Five American educators believed that PR graduates should become “educational” while trying to convince the boss to avoid an unethical path. As one American teacher said, “Ethics education helps students understand that they are not powerless,” meaning that they have tools to deal with ethical dilemmas. As this educator explained, instead of slamming the door and quitting the job, the PR professional should “do research and show what happened to people who followed this [unethical] way.” An American teacher said that he constantly emphasizes to his present and former students that as PR practitioners, they are not alone while facing an ethical dilemma: “One of the most important sources of your decision making is your network. You can call anybody up, and without even being totally specific, you can explain what is going on and ask them what they would do and why.” As an international PR practitioner in the past, this educator used this approach in his practice.

One American teacher said that often, a PR practitioner’s willingness to stand up for his or her beliefs helps prevent questionable campaigns. As an example, this teacher told a story of her former student who worked as a PR manager for an educational institution only six months when a tragedy happened: a few students died in a car incident. The supervisor of this manager wanted her to use this case to publicize the institution. Though the manager realized that she could have been fired, she still refused to implement such a campaign and convinced the boss to withdraw his decision as unethical.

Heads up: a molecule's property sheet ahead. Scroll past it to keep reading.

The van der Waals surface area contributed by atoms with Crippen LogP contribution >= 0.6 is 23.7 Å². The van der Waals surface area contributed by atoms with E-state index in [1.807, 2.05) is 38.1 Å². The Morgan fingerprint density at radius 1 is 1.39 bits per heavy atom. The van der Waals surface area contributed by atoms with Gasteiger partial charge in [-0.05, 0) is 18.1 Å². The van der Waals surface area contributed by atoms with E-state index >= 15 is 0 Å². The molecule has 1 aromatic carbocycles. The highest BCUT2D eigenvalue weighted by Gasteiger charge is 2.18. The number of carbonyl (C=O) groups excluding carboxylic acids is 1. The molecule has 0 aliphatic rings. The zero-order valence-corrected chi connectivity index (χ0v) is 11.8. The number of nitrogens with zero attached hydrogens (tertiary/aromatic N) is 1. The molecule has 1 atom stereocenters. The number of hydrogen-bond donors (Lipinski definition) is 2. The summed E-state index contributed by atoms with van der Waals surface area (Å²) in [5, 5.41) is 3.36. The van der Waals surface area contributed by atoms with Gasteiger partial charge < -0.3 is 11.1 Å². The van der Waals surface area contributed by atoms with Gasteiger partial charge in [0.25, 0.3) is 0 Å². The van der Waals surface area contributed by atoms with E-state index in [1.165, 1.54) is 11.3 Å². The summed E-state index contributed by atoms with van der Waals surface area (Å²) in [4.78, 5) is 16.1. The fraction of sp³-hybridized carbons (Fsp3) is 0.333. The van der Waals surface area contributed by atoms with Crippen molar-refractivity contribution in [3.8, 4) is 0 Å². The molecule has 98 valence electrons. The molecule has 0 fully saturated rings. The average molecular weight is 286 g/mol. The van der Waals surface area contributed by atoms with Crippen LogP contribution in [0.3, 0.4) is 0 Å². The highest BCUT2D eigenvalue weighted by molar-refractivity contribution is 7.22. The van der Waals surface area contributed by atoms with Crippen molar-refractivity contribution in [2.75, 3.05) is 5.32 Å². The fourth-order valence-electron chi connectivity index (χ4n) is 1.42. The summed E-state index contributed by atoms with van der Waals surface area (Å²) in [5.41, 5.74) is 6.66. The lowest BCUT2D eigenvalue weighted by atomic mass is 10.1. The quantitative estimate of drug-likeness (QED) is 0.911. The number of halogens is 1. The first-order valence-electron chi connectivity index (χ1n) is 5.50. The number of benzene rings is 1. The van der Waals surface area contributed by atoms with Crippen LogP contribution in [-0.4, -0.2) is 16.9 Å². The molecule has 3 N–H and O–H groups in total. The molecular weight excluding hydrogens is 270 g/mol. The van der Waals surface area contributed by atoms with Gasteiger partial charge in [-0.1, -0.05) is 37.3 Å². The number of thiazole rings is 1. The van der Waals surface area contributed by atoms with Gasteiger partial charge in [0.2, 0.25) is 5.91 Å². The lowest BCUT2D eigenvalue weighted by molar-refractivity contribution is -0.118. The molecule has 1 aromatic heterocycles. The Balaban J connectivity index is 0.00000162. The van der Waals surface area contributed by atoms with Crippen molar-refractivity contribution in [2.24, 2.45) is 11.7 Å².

A European teacher, who combines teaching and working as a journalist, said that in some situations, a PR person does not have other choices except to quit. He brought an example from his practice that he shares with his students. A PR manager of a large corporation was respected by journalists for his honesty and expertise. Yet, one day he disseminated information that turned out to be false. The PR manager resigned from his job after he realized that he was deceived by management that provided him with false information.

A common theme of the majority of responses was that while PR managers should consider an option of compromises, they should know “where to draw the line.” As a PR instructor said, “When you find yourself in such [problematic] situation, you try your best using your argumentative skills, your best ability to persuade your boss not to act unethically.” However, if “no matter what you said, decisions are made…There is always a job.” Proposition V: Participants believe that the best method to teach ethics is to combine a few approaches.